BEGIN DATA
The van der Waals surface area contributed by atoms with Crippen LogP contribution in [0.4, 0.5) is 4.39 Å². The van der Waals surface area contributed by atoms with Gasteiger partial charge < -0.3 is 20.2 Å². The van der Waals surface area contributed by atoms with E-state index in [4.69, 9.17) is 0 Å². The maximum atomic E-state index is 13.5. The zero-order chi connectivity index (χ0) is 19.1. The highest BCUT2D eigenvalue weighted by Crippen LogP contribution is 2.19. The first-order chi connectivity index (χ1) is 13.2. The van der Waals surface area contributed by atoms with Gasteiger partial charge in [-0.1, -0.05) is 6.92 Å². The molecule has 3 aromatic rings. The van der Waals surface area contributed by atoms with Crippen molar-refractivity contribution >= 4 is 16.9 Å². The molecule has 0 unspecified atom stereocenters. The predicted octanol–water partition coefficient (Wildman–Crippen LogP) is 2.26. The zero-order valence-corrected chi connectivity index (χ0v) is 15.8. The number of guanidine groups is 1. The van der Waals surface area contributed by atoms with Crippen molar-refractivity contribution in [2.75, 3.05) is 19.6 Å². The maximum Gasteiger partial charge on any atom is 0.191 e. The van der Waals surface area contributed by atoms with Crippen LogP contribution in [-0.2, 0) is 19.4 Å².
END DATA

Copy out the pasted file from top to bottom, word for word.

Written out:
The van der Waals surface area contributed by atoms with Crippen LogP contribution in [0.4, 0.5) is 4.39 Å². The van der Waals surface area contributed by atoms with Gasteiger partial charge < -0.3 is 20.2 Å². The van der Waals surface area contributed by atoms with E-state index in [4.69, 9.17) is 0 Å². The maximum atomic E-state index is 13.5. The zero-order chi connectivity index (χ0) is 19.1. The highest BCUT2D eigenvalue weighted by Crippen LogP contribution is 2.19. The first-order chi connectivity index (χ1) is 13.2. The van der Waals surface area contributed by atoms with Gasteiger partial charge in [-0.1, -0.05) is 6.92 Å². The molecule has 3 aromatic rings. The van der Waals surface area contributed by atoms with Crippen molar-refractivity contribution >= 4 is 16.9 Å². The molecule has 0 unspecified atom stereocenters. The predicted octanol–water partition coefficient (Wildman–Crippen LogP) is 2.26. The zero-order valence-corrected chi connectivity index (χ0v) is 15.8. The number of guanidine groups is 1. The van der Waals surface area contributed by atoms with Crippen molar-refractivity contribution in [2.75, 3.05) is 19.6 Å². The maximum Gasteiger partial charge on any atom is 0.191 e. The van der Waals surface area contributed by atoms with Crippen LogP contribution in [-0.2, 0) is 19.4 Å².